Tuesday, June 1, 2010

MarineMap a web-based tool for MPAs

How MarineMap facilitates environmental conflict resolution

MarineMap is a web-based decision support tool for open and participatory spatial planning in the marine environment.
MarineMap offers a simple, flexible and powerful means of gathering expertise from resource managers, scientists, stakeholders and public in a process of collaborative decision making.

The MarineMap Consortium brings together personnel and skills from UC Santa Barbara, Ecotrust, and The Nature Conservancy.
They create open-source spatial tools that integrate and illuminate the human dimensions of marine science and policy.

The 1999 Marine Life Protection Act directs the state of California to design and manage a network of Marine Protected Areas (MPAs) in order to, among other things, protect marine life and habitats, marine ecosystems, and marine natural heritage, as well as improve recreational, educational and study opportunities provided by marine ecosystems.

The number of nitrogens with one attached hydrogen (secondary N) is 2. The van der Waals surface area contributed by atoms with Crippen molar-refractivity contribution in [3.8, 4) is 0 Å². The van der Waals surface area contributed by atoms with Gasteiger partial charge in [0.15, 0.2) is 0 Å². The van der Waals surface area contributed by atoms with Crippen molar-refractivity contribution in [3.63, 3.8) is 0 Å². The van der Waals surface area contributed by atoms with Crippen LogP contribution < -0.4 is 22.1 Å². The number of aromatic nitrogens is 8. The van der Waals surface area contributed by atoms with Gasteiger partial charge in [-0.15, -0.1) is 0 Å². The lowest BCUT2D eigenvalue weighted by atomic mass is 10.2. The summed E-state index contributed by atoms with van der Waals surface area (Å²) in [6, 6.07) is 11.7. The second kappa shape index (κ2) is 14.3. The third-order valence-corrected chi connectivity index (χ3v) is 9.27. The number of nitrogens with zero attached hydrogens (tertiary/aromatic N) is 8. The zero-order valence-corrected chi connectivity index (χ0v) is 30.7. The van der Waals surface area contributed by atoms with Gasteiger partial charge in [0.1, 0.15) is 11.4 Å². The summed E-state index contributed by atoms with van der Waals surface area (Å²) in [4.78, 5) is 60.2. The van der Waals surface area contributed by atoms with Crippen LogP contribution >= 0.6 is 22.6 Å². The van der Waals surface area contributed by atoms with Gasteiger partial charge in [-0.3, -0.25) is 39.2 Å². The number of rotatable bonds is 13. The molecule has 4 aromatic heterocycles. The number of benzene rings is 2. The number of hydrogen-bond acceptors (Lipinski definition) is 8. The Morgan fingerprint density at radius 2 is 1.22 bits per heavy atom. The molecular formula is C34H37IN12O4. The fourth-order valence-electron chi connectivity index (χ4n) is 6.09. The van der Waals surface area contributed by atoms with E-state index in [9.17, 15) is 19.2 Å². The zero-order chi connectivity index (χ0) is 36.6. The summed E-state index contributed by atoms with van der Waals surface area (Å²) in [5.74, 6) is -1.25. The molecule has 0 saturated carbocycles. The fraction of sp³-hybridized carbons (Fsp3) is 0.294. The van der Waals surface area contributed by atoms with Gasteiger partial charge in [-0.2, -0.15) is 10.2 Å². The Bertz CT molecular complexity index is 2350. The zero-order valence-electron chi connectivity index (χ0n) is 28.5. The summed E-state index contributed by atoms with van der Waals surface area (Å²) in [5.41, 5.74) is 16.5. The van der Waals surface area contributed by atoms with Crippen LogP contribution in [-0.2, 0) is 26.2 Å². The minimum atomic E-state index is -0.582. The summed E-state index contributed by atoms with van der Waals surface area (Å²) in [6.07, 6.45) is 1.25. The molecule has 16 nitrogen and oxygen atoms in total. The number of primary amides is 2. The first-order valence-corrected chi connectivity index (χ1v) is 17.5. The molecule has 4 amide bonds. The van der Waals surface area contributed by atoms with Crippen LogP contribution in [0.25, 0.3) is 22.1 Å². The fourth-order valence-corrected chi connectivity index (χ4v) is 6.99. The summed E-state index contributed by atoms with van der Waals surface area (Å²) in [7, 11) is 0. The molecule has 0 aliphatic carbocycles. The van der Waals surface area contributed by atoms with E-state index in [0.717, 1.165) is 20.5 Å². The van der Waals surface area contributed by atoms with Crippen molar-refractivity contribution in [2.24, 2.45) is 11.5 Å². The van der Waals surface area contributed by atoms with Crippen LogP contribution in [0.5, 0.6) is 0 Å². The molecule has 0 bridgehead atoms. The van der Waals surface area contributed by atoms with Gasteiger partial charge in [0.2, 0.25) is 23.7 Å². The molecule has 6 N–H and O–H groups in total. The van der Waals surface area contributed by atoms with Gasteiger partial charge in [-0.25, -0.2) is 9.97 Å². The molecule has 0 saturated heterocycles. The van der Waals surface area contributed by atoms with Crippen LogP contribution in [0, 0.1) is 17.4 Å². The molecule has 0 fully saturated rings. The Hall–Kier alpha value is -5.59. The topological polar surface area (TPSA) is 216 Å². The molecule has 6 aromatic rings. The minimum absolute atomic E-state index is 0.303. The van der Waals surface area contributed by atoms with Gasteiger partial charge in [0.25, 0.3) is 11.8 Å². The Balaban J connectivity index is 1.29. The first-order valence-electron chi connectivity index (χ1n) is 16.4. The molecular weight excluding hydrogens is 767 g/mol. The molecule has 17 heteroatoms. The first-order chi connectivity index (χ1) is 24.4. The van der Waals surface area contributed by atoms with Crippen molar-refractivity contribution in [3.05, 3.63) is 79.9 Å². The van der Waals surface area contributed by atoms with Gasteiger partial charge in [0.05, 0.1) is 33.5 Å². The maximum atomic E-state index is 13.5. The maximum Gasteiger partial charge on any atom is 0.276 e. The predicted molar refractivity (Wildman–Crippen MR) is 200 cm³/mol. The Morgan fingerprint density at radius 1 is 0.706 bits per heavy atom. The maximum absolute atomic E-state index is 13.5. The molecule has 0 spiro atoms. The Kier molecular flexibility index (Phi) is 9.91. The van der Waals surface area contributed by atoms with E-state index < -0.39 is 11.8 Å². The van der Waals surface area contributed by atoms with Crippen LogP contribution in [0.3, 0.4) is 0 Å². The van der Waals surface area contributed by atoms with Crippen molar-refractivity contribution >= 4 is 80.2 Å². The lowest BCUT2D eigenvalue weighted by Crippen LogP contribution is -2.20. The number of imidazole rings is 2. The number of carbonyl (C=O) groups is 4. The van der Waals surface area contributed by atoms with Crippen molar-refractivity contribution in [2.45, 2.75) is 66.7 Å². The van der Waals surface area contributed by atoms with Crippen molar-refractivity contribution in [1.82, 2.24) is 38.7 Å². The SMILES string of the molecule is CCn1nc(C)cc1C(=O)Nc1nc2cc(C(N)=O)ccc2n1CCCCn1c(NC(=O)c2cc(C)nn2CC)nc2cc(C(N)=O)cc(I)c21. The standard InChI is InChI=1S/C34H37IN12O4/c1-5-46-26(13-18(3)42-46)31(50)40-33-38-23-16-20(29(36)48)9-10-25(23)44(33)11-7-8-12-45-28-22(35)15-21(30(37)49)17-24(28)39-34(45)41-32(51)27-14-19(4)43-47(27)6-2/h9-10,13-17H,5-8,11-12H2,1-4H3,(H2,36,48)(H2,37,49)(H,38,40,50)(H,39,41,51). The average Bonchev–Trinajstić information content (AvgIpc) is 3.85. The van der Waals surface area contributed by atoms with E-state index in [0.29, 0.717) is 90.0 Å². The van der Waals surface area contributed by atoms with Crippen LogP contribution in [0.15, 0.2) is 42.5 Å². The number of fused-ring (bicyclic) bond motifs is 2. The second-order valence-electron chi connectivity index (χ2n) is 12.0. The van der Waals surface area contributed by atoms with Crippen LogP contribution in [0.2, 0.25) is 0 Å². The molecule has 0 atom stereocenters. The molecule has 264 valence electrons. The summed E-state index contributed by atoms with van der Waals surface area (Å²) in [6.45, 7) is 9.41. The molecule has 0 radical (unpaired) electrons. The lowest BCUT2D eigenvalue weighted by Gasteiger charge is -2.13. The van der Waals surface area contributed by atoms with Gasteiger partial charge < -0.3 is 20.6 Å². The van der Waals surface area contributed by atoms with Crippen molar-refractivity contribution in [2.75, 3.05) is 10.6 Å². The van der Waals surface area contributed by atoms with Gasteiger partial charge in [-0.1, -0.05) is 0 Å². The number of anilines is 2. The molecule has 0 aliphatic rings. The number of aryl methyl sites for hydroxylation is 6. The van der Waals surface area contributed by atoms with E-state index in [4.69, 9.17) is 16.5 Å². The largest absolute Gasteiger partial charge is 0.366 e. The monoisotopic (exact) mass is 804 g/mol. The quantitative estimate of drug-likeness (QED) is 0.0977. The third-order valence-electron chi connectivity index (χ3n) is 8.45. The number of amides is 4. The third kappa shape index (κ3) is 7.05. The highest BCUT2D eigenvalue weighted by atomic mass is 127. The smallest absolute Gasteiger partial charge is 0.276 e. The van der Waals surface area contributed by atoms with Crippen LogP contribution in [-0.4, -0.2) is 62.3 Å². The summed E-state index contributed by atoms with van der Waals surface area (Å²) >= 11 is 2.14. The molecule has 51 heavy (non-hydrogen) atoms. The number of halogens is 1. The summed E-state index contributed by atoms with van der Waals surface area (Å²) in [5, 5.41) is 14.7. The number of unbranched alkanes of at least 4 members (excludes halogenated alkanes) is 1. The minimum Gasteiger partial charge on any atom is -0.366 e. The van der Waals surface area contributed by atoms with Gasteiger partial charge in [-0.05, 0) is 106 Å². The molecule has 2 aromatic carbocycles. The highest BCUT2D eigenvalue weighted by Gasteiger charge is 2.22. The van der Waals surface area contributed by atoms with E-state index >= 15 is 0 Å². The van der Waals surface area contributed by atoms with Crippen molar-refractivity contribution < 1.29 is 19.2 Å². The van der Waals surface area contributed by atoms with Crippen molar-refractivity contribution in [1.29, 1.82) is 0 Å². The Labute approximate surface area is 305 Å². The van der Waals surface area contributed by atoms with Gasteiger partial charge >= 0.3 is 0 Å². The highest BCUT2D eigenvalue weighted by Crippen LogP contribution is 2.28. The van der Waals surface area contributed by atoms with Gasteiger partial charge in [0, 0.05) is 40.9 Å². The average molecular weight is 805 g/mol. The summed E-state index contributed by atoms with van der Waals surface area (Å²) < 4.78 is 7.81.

Actually, MarineMap is a mashup of the California coastline and MPAs. The map has a large number of features and manages to include a massive amount of data.

The stated aim of MarineMap is to assist organizations involved in mapping of the oceanographic, biological, geological, chemical, and human dimensions of the ocean and coastal areas. They provide organizations with customized solutions for data storage, data sharing, and web-based mapping.

"Because such a diverse range of organizations and individuals have a stake in marine habitat protection, it is critical that MarineMap be accessible to individuals without technical GIS training.

MarineMap allows residents to define scientifically defensible MPAs in a collaborative manner.
"An absolutely critical component to this project is the ability for users to share their proposed marine protected areas and analyses with other stakeholders. Stakeholders can then collaborate and negotiate to come up with the best scenarios," said Matt Merrifield, GIS Manager for The Nature Conservancy.

Whether a stakeholder is a fisherman, a scientist, or environmental advocate, each needs to be able to draw on a map the location of marine resources to be preserved," said Will McClintock, Marine Map Director at the UCSB Marine Science Institute.

A couple of days ago, the U.S. Institute for Environmental Conflict Resolution awarded MarineMap the “Innovation in Technology and Environmental Conflict Resolution”.

Links :

No comments:

Post a Comment